After getting drenched, having balls slung at our heads and running all over a golf course, long-suffering reporter Coleen Daniell and I decided we deserved a treat doing the Let’s Try It! series, where we sacrifice ourselves to show entertaining things to do in Mansfield.
Having high tea at the Kupa Tea tearoom was no sacrifice, it was all treat. Of course, we didn’t know that when we took the assignment. After reading about it (since neither of us had actually ever had high tea), our expectations were of small, stale, crustless sandwiches with cold slices of cucumbers, brick-like scones and a cup of hot flavorless tea. But we were willing to do that for our readers.
Turns out, you have to make a reservation 24 hours in advance for high tea at Kupa Tea, so the tearoom staff can make scones. That set us back a day, but we were undeterred. Even the price -- $21.95 each for the three courses or $16.95 apiece for two courses -- wasn’t going to slow us down.
We decided if we were going to do this, we were going to do it right. We both wore airy summer dresses, pearls and white gloves. Coleen even sported a British fascinator, a lovely turquoise peacock and ostrich feather headpiece that would have made the royal family proud. When we arrived, the Kupa Tea staff immediately knew we meant business. In fact, everyone in the place turned and stared. Some mouths even dropped open. (None of them weren’t wearing feathers or pearls.)
We were quickly shown to the place of honor, a pretty table covered in a lace tablecloth set with Royal Albert Old Country Roses china, just like my great-grandmother owned. Coleen looked over a selection of hot teas and chose a pot of Bourbon Street Vanilla Rooibos, a wonderful smelling tea that probably would have tasted great even before we added two cubes of sugar and a slurp of cream -- but we added them anyway and it tasted like dessert. We crooked our little fingers and partook of the lovely tea.
Co-owner Jana Barker brought out a plate of scones, which didn’t look anything like we expected. They were moist, delicious triangles of blueberry and apple cinnamon. Jana explained that these weren’t traditional scones, because she “wanted something tasty.”
Again, they were delicious by themselves, but we added dollops of strawberry jam and -- our new obsession -- Devonshire cream. How to explain the wonders of Devonshire cream, this light, fluffy, creamy concoction? Chef Mike Calbo told us that it’s a blend of sour cream, cream cheese, lemon juice, lemon zest and a lot of powdered sugar. All we know is that it tastes amazing on scones, strawberries and probably even dirt.
“I love this cream deeply with all of my heart,” Coleen sighed.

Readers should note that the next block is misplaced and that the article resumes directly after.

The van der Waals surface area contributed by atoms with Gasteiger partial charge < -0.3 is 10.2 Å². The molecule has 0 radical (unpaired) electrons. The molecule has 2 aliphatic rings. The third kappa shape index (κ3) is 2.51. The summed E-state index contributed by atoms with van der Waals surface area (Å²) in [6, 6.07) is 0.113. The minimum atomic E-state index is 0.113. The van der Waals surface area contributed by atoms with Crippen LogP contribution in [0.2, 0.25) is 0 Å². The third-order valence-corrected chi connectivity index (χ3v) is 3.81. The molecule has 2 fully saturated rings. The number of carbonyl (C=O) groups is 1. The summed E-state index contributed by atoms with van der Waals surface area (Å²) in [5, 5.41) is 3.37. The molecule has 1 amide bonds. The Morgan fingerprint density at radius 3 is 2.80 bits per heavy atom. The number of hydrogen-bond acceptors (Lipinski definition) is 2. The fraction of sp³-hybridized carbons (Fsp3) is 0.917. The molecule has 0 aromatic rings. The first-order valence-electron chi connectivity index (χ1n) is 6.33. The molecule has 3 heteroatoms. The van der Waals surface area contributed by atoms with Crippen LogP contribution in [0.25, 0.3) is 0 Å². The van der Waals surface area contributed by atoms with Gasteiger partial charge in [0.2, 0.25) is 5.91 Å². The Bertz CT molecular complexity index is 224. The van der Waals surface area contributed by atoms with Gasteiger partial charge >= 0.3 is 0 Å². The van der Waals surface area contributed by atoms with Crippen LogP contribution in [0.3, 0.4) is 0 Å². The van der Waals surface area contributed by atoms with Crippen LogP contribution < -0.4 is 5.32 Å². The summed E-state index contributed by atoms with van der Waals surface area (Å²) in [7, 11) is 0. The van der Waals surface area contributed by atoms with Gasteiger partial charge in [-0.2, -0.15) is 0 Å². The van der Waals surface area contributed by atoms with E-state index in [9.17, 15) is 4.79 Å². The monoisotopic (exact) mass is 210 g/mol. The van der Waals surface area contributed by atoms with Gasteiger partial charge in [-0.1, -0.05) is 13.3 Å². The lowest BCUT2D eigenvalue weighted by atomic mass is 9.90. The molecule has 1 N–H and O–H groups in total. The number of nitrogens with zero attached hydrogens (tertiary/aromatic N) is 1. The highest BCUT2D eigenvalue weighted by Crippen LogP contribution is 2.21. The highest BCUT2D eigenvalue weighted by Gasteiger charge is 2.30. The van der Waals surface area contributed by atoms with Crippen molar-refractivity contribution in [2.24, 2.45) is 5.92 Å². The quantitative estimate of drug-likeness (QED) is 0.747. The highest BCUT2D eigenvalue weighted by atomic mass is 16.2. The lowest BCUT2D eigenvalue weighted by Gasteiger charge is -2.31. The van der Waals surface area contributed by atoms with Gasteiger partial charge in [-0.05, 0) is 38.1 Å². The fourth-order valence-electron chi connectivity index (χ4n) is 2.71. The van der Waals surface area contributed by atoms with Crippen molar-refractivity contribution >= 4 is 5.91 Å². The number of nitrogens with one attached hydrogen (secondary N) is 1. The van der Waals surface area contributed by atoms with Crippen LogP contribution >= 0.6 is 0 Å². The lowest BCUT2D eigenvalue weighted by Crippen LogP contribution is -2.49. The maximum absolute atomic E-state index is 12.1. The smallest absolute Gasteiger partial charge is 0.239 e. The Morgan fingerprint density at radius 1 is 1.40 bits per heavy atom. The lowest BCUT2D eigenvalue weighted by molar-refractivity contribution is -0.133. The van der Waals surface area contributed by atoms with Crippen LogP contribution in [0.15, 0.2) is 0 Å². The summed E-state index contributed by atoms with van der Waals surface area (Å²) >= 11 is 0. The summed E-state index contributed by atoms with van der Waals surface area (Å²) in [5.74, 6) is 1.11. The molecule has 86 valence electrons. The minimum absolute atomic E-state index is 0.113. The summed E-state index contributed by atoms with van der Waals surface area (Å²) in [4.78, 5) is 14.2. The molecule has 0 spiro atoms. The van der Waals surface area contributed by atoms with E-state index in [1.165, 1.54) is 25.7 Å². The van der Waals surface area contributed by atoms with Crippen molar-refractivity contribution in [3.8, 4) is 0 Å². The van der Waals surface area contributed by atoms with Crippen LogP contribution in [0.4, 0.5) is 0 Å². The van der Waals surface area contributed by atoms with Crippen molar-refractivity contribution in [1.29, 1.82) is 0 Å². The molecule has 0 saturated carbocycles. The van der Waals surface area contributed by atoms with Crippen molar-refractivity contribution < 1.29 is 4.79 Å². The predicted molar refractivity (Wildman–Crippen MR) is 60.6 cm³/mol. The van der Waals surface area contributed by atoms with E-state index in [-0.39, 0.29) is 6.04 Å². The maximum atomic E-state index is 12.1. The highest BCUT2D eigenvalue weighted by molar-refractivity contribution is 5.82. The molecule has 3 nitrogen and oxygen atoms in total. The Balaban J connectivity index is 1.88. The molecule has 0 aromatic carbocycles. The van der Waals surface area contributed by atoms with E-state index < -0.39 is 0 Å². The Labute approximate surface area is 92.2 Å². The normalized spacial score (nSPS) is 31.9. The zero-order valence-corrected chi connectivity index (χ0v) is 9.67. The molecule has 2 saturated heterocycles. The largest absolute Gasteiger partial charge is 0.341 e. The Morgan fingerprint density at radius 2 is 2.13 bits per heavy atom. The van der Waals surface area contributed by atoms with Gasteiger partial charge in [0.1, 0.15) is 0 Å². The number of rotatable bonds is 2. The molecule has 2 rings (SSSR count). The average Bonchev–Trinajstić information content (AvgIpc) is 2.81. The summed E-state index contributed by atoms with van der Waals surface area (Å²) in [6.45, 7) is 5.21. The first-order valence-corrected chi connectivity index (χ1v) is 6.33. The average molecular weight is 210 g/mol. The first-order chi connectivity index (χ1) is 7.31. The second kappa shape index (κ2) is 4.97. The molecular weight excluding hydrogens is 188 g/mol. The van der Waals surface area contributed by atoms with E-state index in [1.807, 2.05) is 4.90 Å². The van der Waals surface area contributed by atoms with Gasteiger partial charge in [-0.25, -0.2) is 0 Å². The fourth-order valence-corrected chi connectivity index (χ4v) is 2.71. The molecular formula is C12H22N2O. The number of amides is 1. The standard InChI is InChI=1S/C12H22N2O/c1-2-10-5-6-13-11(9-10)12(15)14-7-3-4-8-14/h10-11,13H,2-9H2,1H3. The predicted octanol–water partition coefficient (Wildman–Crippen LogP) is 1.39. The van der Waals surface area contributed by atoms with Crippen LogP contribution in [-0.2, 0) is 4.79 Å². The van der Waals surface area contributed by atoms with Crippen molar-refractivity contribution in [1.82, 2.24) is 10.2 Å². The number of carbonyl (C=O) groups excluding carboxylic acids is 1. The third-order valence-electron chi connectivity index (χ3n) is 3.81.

We slathered it on the blueberry scones. We drizzled it on the apple cinnamon scones. We began to wonder what life was like before we tried this incredible cream. What was life like for people who hadn’t?
“Look at all those poor people who haven’t discovered Devonshire cream,” Coleen said, looking around at the other tables. “Their lives are hollow and empty. Their clothes fit.”
We could have just eaten the Devonshire cream and called it a day, but Jana had two more courses of treats planned for us. She brought a plate of four sandwiches, two small crescent rolls with chicken salad and two crustless cucumber sandwiches. The chicken salad was lovely with apple chunks, grapes and pecans, but the cucumber sandwiches were surprisingly good. They tasted like a Greek salad, lively and crisp. Kupa Tea put its own spin on the traditional cucumber sandwich, Jana admitted, adding black olives, onions, red peppers, oil and vinegar.
And then came dessert. The chef decided to whip up some boozy berries for the occasion, Jana said, strawberries and blueberries floating in vermouth and -- oh wow! -- more Devonshire cream. The train came by right about then, almost drowning out our sighs of bliss. Almost.
When Coleen got caught attempting to lick the plate, Connie Mier, one of the servers who was passing by, paused and said, “We don’t judge.”
Then came a slice of cheesecake apiece with whipped cream and a chocolate-covered strawberry on top. As good as it was, we came close to not even finishing the cheesecake, but we sucked it up and cleaned our plates.
By this time, we had gotten to know most of the staff, who said they wished we would stay for the whole afternoon. Since opening in February, Kupa Tea has had about a dozen high teas, Connie said, “but not as many who have as much fun as you two. When you came in with your fascinator, I was like ‘she gets it!’”
We did stay for quite awhile, watching as regular customers kept the tearoom busy. Kupa Tea has salads, quiche, soups, sandwiches and iced teas. The place offers a great setting for a lovely afternoon and a spot of tea, with soft green walls with white wainscoting, half a dozen crystal chandeliers, fresh flowers on all the tables and jazz playing softly.
This is what Jana and her partner, Judi Ray, had in mind when they opened the tearoom, she said
This was the most enjoyable job we’ve had in awhile, Coleen and I agreed.